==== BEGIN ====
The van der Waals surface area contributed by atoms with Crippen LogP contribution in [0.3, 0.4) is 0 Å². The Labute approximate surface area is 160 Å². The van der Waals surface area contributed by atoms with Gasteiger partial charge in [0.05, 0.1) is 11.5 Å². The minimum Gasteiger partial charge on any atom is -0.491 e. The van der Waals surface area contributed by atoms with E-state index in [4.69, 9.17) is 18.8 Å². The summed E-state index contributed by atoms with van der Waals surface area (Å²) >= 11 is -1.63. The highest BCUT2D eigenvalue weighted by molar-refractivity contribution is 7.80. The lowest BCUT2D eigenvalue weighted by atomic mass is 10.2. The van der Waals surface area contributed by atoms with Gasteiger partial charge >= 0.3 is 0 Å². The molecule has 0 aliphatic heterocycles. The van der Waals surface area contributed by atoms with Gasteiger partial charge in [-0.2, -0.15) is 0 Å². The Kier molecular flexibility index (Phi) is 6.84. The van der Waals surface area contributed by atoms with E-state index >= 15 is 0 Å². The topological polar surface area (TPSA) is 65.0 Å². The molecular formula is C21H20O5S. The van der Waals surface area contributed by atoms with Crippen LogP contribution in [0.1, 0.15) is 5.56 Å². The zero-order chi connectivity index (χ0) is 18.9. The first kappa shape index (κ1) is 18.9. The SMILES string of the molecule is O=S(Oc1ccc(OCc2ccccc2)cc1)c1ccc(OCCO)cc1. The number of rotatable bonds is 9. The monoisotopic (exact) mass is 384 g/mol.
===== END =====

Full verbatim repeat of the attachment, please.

The van der Waals surface area contributed by atoms with Crippen LogP contribution in [0.3, 0.4) is 0 Å². The Labute approximate surface area is 160 Å². The van der Waals surface area contributed by atoms with Gasteiger partial charge in [0.05, 0.1) is 11.5 Å². The minimum Gasteiger partial charge on any atom is -0.491 e. The van der Waals surface area contributed by atoms with E-state index in [4.69, 9.17) is 18.8 Å². The summed E-state index contributed by atoms with van der Waals surface area (Å²) >= 11 is -1.63. The highest BCUT2D eigenvalue weighted by molar-refractivity contribution is 7.80. The lowest BCUT2D eigenvalue weighted by atomic mass is 10.2. The van der Waals surface area contributed by atoms with Gasteiger partial charge >= 0.3 is 0 Å². The molecule has 0 aliphatic heterocycles. The van der Waals surface area contributed by atoms with Gasteiger partial charge in [-0.2, -0.15) is 0 Å². The Kier molecular flexibility index (Phi) is 6.84. The van der Waals surface area contributed by atoms with E-state index >= 15 is 0 Å². The topological polar surface area (TPSA) is 65.0 Å². The molecular formula is C21H20O5S. The van der Waals surface area contributed by atoms with Crippen LogP contribution in [0.1, 0.15) is 5.56 Å². The zero-order chi connectivity index (χ0) is 18.9. The first kappa shape index (κ1) is 18.9. The SMILES string of the molecule is O=S(Oc1ccc(OCc2ccccc2)cc1)c1ccc(OCCO)cc1. The number of rotatable bonds is 9. The monoisotopic (exact) mass is 384 g/mol.